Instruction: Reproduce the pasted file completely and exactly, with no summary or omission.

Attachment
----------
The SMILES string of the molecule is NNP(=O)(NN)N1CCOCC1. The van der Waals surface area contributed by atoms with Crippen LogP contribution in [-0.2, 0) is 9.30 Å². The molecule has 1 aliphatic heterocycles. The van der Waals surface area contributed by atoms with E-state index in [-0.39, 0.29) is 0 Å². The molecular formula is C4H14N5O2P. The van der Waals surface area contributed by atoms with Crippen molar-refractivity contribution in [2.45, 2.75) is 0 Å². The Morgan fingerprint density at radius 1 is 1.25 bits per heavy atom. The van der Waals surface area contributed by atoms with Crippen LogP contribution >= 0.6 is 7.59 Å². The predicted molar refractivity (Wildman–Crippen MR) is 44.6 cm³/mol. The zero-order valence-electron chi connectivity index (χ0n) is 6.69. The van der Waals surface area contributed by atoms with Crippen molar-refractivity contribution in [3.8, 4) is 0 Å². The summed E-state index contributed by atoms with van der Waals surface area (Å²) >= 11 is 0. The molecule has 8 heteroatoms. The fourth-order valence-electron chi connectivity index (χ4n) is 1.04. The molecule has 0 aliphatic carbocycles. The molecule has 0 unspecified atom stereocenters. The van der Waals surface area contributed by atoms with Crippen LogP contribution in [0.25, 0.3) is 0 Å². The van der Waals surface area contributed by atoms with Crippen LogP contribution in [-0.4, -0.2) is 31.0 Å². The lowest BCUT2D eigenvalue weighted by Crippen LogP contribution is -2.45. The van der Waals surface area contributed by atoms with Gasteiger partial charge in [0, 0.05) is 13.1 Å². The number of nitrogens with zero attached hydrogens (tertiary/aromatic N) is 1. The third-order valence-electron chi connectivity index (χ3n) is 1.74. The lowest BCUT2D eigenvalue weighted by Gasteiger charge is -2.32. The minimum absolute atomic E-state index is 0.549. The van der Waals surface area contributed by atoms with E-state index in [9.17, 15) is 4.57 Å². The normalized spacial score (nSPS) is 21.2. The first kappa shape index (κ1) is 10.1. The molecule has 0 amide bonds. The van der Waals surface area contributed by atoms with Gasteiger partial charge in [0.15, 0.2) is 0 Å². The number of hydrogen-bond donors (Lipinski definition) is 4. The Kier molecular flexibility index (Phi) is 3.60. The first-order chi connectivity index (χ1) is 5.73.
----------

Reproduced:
The SMILES string of the molecule is NNP(=O)(NN)N1CCOCC1. The van der Waals surface area contributed by atoms with Crippen LogP contribution in [-0.2, 0) is 9.30 Å². The molecule has 1 aliphatic heterocycles. The van der Waals surface area contributed by atoms with E-state index in [-0.39, 0.29) is 0 Å². The molecular formula is C4H14N5O2P. The van der Waals surface area contributed by atoms with Crippen molar-refractivity contribution in [2.45, 2.75) is 0 Å². The Morgan fingerprint density at radius 1 is 1.25 bits per heavy atom. The van der Waals surface area contributed by atoms with Crippen LogP contribution >= 0.6 is 7.59 Å². The predicted molar refractivity (Wildman–Crippen MR) is 44.6 cm³/mol. The zero-order valence-electron chi connectivity index (χ0n) is 6.69. The van der Waals surface area contributed by atoms with Crippen molar-refractivity contribution in [3.8, 4) is 0 Å². The summed E-state index contributed by atoms with van der Waals surface area (Å²) >= 11 is 0. The molecule has 8 heteroatoms. The fourth-order valence-electron chi connectivity index (χ4n) is 1.04. The molecule has 0 aliphatic carbocycles. The molecule has 0 unspecified atom stereocenters. The van der Waals surface area contributed by atoms with Crippen LogP contribution in [0.25, 0.3) is 0 Å². The van der Waals surface area contributed by atoms with Crippen LogP contribution in [-0.4, -0.2) is 31.0 Å². The lowest BCUT2D eigenvalue weighted by Crippen LogP contribution is -2.45. The van der Waals surface area contributed by atoms with Gasteiger partial charge in [0, 0.05) is 13.1 Å². The number of nitrogens with zero attached hydrogens (tertiary/aromatic N) is 1. The third-order valence-electron chi connectivity index (χ3n) is 1.74. The lowest BCUT2D eigenvalue weighted by Gasteiger charge is -2.32. The minimum absolute atomic E-state index is 0.549. The van der Waals surface area contributed by atoms with E-state index in [9.17, 15) is 4.57 Å². The normalized spacial score (nSPS) is 21.2. The first kappa shape index (κ1) is 10.1. The molecule has 0 amide bonds. The van der Waals surface area contributed by atoms with Gasteiger partial charge in [0.15, 0.2) is 0 Å². The number of hydrogen-bond donors (Lipinski definition) is 4. The Kier molecular flexibility index (Phi) is 3.60. The first-order chi connectivity index (χ1) is 5.73.